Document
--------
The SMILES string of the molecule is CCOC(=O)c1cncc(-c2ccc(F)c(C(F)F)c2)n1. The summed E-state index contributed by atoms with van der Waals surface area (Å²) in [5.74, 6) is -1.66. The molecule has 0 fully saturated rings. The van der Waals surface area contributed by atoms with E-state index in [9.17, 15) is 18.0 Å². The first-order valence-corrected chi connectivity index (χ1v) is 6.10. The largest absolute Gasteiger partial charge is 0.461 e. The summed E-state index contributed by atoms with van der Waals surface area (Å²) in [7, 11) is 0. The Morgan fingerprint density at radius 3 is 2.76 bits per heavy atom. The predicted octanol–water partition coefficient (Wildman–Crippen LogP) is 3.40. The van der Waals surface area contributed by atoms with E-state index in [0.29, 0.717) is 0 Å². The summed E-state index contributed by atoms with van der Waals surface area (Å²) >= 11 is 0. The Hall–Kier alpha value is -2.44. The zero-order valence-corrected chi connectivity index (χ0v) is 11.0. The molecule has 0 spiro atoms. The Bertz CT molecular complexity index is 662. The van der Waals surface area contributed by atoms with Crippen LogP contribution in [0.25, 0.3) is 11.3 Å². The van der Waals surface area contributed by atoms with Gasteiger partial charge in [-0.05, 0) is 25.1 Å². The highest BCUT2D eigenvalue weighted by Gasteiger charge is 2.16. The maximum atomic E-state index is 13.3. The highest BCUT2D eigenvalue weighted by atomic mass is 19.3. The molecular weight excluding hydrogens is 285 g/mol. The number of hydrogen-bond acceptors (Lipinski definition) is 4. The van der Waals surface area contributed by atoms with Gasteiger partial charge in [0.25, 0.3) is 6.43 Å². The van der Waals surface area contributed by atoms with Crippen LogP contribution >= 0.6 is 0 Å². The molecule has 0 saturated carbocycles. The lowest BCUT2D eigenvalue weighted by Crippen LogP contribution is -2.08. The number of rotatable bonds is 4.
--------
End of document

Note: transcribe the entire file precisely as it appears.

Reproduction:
The SMILES string of the molecule is CCOC(=O)c1cncc(-c2ccc(F)c(C(F)F)c2)n1. The summed E-state index contributed by atoms with van der Waals surface area (Å²) in [5.74, 6) is -1.66. The molecule has 0 fully saturated rings. The van der Waals surface area contributed by atoms with E-state index in [9.17, 15) is 18.0 Å². The first-order valence-corrected chi connectivity index (χ1v) is 6.10. The largest absolute Gasteiger partial charge is 0.461 e. The summed E-state index contributed by atoms with van der Waals surface area (Å²) in [7, 11) is 0. The Morgan fingerprint density at radius 3 is 2.76 bits per heavy atom. The predicted octanol–water partition coefficient (Wildman–Crippen LogP) is 3.40. The van der Waals surface area contributed by atoms with E-state index in [0.29, 0.717) is 0 Å². The summed E-state index contributed by atoms with van der Waals surface area (Å²) >= 11 is 0. The Hall–Kier alpha value is -2.44. The zero-order valence-corrected chi connectivity index (χ0v) is 11.0. The molecule has 0 spiro atoms. The Bertz CT molecular complexity index is 662. The van der Waals surface area contributed by atoms with Crippen LogP contribution in [0.25, 0.3) is 11.3 Å². The van der Waals surface area contributed by atoms with Gasteiger partial charge in [-0.05, 0) is 25.1 Å². The highest BCUT2D eigenvalue weighted by Gasteiger charge is 2.16. The maximum atomic E-state index is 13.3. The highest BCUT2D eigenvalue weighted by atomic mass is 19.3. The molecular weight excluding hydrogens is 285 g/mol. The number of hydrogen-bond acceptors (Lipinski definition) is 4. The van der Waals surface area contributed by atoms with Gasteiger partial charge in [0.25, 0.3) is 6.43 Å². The van der Waals surface area contributed by atoms with Crippen LogP contribution >= 0.6 is 0 Å². The molecule has 0 saturated carbocycles. The lowest BCUT2D eigenvalue weighted by Crippen LogP contribution is -2.08. The number of rotatable bonds is 4.